After having a discussion with one of my customers, about leaving his battery charger running on-board all winter, a practice I am certainly not a huge fan of, and one his boat yard specifically prohibits, I decided to venture into this article.
On December 11, 2012 I charged this used Group 31 used house battery using my bench-top DC power supply. In the shop here we don’t use traditional smart battery chargers and instead we use lab-type variable DC power supplies with independent voltage and amperage control. For shop use I find they are more flexible, extremely accurate and they don’t drop to float prematurely.
Preparing a Battery For Winter Storage:
In order to prep this battery for winter storage, I first charged the battery to an absorption voltage of 14.8V. I then held that voltage and allowed the current to taper down to approx 0.3A, while maintaining the 14.8V absorption voltage. By monitoring the absorption voltage, as well as the net current flowing into the battery, we can use the tail current amperage to tell use when a battery is actually full. To use tail current as an indication of 100% SOC you want to meet two criteria:
1- Absorption voltage set to the maximum safe level for your battery (brand and model dependent)
2-*Absorption Voltage is held until the current flowing into the battery drops to less than 0.5% – 1.5% of Ah capacity (eg: 0.5A to 1.5A or less for a 100Ah battery)
*Premature Floatulation – Premature floatulation is a term I coined years ago for battery charging devices that drop to a float level voltage well before the battery is actually full. This is a chronic issue in the world of so called smart chargers. If tied to a dock all week long this is not a huge issue, and battery charger manufacturers count on this, as the duration you have at float, when dockside, will eventually get the battery back to 100% SOC. In a boatyard with an extension cord, while winterizing your vessel, you don’t have the luxury of time on your side to wait for a premature floatulation charger to finish the job.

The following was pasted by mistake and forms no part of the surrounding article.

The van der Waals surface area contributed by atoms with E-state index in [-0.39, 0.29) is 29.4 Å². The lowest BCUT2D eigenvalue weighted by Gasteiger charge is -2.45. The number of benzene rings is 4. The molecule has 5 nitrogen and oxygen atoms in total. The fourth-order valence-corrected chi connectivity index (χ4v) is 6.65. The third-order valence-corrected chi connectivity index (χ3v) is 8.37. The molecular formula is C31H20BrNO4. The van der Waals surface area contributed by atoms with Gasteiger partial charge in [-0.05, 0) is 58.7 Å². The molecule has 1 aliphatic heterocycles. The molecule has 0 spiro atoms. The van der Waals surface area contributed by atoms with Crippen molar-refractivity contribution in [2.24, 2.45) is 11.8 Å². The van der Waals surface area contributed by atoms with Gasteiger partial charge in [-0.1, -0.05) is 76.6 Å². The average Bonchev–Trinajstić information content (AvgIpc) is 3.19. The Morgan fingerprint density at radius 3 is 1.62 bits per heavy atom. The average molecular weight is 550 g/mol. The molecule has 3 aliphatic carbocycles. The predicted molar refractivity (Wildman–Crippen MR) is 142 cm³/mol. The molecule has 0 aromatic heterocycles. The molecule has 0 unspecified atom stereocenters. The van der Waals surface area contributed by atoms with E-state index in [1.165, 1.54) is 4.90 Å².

It is critical however, when charging batteries for winter storage, that you do not confuse the 0.5% in amperage, or less, at FLOAT voltage vs. ABSORPTION voltage. Just because your smart charger has dropped to float DOES NOT MEAN THE BATTERY IS FULL. Charging a lead acid battery to 100% SOC can take many, many hours and even the best AGM batteries can take in excess of 5 1/2 hours, at best, to go from 50% SOC to 100% SOC and this without premature floatulation. If the charger drops to float too early it can literally take days to get the battery back to 100% SOC. Putting a less than 100% SOC battery into winter storage is simply not good for the battery, Sadly, too many so called smart chargers drop to float well before the battery is actually full. It is up to you to ensure the battery reaches 100% SOC before winter storage and this can be measured by absorption voltage and net current. Please do not trust any Ah counter or other battery monitors SOC screen to tell you when you have attained 100% SOC.
“My battery maker says tail current should be 2% of Ah capacity at absorption voltage to determine 100% SOC?”
I am well aware of this, and it makes good sense from the perspective of a large manufacturer not wanting to risk seeing their batteries chronically over-charged. What I can say, based on many years of physically testing marine batteries, is that I’ve yet to test any battery that suggests a 2% tail current, at absorption voltage, that can deliver 100% of its rated capacity. 2% gets close, and is far better than the point most smart chargers get to before dropping to float, but it does not result in being able to extract 100% of the rated Ah capacity. In the end it will have to be your decision as to when, and at what tail current, you deem your battery full enough for winter storage.